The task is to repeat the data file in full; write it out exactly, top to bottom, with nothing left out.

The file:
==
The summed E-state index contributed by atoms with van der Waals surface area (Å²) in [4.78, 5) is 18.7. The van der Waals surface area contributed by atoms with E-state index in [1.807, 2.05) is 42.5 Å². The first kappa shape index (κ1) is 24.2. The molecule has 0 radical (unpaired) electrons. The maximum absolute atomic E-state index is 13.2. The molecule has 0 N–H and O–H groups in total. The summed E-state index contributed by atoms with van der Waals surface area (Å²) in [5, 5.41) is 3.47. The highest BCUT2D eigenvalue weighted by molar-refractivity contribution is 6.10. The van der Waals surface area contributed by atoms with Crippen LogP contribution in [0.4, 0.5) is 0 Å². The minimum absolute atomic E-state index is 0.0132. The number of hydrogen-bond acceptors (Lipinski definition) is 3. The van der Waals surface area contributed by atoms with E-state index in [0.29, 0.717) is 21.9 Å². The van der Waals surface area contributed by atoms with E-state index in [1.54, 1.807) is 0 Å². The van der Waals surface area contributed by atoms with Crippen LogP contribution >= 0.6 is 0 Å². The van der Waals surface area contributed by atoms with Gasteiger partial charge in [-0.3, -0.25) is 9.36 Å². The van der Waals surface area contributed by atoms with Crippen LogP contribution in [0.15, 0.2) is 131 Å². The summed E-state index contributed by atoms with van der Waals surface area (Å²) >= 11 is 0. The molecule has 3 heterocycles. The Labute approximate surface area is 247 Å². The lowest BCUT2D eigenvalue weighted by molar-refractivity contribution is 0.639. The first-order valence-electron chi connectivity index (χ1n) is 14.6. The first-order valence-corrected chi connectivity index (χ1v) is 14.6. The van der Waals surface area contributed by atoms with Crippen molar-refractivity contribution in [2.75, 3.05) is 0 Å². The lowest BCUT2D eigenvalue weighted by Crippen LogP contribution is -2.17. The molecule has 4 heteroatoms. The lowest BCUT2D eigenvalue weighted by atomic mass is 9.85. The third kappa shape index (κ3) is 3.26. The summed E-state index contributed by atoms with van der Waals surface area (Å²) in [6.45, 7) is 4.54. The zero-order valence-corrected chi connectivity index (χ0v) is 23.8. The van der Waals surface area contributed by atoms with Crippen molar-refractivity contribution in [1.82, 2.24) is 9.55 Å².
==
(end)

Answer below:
The summed E-state index contributed by atoms with van der Waals surface area (Å²) in [4.78, 5) is 18.7. The van der Waals surface area contributed by atoms with E-state index in [1.807, 2.05) is 42.5 Å². The first kappa shape index (κ1) is 24.2. The molecule has 0 radical (unpaired) electrons. The maximum absolute atomic E-state index is 13.2. The molecule has 0 N–H and O–H groups in total. The summed E-state index contributed by atoms with van der Waals surface area (Å²) in [5, 5.41) is 3.47. The highest BCUT2D eigenvalue weighted by molar-refractivity contribution is 6.10. The van der Waals surface area contributed by atoms with Crippen LogP contribution in [0.4, 0.5) is 0 Å². The minimum absolute atomic E-state index is 0.0132. The number of hydrogen-bond acceptors (Lipinski definition) is 3. The van der Waals surface area contributed by atoms with E-state index in [0.29, 0.717) is 21.9 Å². The van der Waals surface area contributed by atoms with E-state index in [1.54, 1.807) is 0 Å². The van der Waals surface area contributed by atoms with Crippen LogP contribution >= 0.6 is 0 Å². The van der Waals surface area contributed by atoms with Gasteiger partial charge in [-0.3, -0.25) is 9.36 Å². The van der Waals surface area contributed by atoms with Crippen LogP contribution in [0.15, 0.2) is 131 Å². The summed E-state index contributed by atoms with van der Waals surface area (Å²) >= 11 is 0. The molecule has 3 heterocycles. The Labute approximate surface area is 247 Å². The lowest BCUT2D eigenvalue weighted by molar-refractivity contribution is 0.639. The first-order valence-electron chi connectivity index (χ1n) is 14.6. The first-order valence-corrected chi connectivity index (χ1v) is 14.6. The van der Waals surface area contributed by atoms with Crippen molar-refractivity contribution in [2.75, 3.05) is 0 Å². The lowest BCUT2D eigenvalue weighted by Crippen LogP contribution is -2.17. The molecule has 4 heteroatoms. The lowest BCUT2D eigenvalue weighted by atomic mass is 9.85. The third kappa shape index (κ3) is 3.26. The summed E-state index contributed by atoms with van der Waals surface area (Å²) in [6.45, 7) is 4.54. The zero-order valence-corrected chi connectivity index (χ0v) is 23.8. The van der Waals surface area contributed by atoms with Crippen molar-refractivity contribution in [1.82, 2.24) is 9.55 Å².